2017年2月1日 星期三

pile, pile up, pile into, assignation, pile on the agony, reluctant to step up to the plate

Tucker said the BFC program enjoys good relationships with 40 brands, all of which are American, European or Canadian. Thursday's accident, she said, showed it was time that the hundreds of buyers from other countries - including Japan - that have in the past shown little regard for labor issues finally stepped up to the plate.

 Infrastructure Is Lacking Strong Foundations in Europe
Europe's politicians dream of an infrastructure boom to kick-start growth. But governments can't fund it, and Europe's private investors are reluctant to step up to the plate.


Cars That Tweet, Buy Tickets
Undaunted by fear of safety regulations, auto makers are piling new technologies into their vehicles: everything from 17-inch dashboard screens to services that check Facebook and buy movie tickets.




China Caught Traders off Guard
Currency traders left the Chinese yuan party too soon. Now they are piling back in.



Rod Stewart DOWNSIZED to this


Rod Stewart FINALLY moves into his £4.5 million country pile
Rod Stewart, 71, has finally moved into the £4.5 million pad he bought to…
DAILYM.AI


Before everyone finishes piling on Gov. Mark Sanford, let me say that all of us in New York were happy to learn that he has been scheduling his assignations in our state.


All the major U.S. newspapers lead today with news that the Federal Reserve has lowered its benchmark interest rate by half a percentage point, and word from Washington that the government is considering a plan to bail out homeowners facing foreclosure.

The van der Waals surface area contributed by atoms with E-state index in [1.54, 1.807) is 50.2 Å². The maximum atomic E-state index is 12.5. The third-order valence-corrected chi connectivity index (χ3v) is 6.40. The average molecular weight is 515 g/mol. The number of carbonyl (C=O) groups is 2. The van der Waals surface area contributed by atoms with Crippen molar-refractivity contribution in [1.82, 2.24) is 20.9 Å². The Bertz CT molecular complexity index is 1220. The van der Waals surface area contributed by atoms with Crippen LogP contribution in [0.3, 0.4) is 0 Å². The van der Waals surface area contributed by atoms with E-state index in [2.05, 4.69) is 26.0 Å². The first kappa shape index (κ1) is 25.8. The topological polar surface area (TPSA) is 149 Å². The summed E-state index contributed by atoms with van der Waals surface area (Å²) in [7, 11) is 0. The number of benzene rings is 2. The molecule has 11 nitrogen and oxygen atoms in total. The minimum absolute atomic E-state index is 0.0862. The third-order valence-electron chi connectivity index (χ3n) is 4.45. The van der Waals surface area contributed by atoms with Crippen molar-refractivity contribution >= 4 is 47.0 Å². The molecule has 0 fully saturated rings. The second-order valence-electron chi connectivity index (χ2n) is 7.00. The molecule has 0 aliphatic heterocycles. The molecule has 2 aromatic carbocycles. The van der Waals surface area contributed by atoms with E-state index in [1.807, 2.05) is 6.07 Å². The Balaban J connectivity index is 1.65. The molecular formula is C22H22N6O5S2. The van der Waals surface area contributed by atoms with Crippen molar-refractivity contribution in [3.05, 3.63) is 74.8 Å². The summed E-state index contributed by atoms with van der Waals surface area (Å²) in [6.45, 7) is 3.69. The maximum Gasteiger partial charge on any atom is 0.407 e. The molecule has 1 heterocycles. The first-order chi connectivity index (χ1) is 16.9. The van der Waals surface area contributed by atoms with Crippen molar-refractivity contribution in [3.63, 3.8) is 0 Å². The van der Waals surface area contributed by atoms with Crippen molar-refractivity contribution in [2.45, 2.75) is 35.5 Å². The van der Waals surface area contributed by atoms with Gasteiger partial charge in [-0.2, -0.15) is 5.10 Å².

The Fed's move brings the interest rate banks use when lending to each other overnight to one percent, the lowest it's been since the dot-com bust of 2003, reports the New York Times. The NYT piles on the gloom, noting that banks remain reluctant to lend at all, that unemployment is up, and that consumer spending is down. The sky isn't falling, but the "ground is moving from underneath us," as an investment firm economist puts it. (In a separate front-page story, the Times reports on layoffs emanating from Wall Street into the greater New York region.) To reduce foreclosures, the government is putting together a plan to use $50 billion from its $700 billion bailout of the banking industry to guarantee $500 to $600 billion in home loans.


Are Google shares halving in value?
Guardian - UK
Google's share price went higher than anyone expected. Now the question is how far it will fall before everyone piles in again. ...

 Science is facts; just as houses are made of stones, so is science made of facts; but a pile of stones is not a house and a collection of facts is not necessarily science. — Jules Henri Poincare (1854-1912)


 pile
Pronunciation: /pʌɪl/
noun

1A heap of things laid or lying one on top of another:
he placed the books in a neat pile
tottering piles of dirty dishes

1.1informal A large amount of something:
he’s making piles of money

1.2archaic A funeral pyre.
EXAMPLE SENTENCES
2A large imposing building or group of buildings:
a Victorian Gothic pile

3A series of plates of dissimilar metals laid one on another alternately to produce an electric current.
4(also atomic pile) dated A nuclear reactor.
EXAMPLE SENTENCES
verb

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1[WITH OBJECT AND ADVERBIAL] Place (things) one on top of the other:
she piled all the groceries on the counter

1.1(be piled with) Be stacked or loaded with:
his in tray was piled high with papers

1.2(pile up/pile something up) Increase or cause to increase in quantity:
[NO OBJECT]: the work is piling up

1.3(pile something on) informal Intensify or exaggerate something for effect: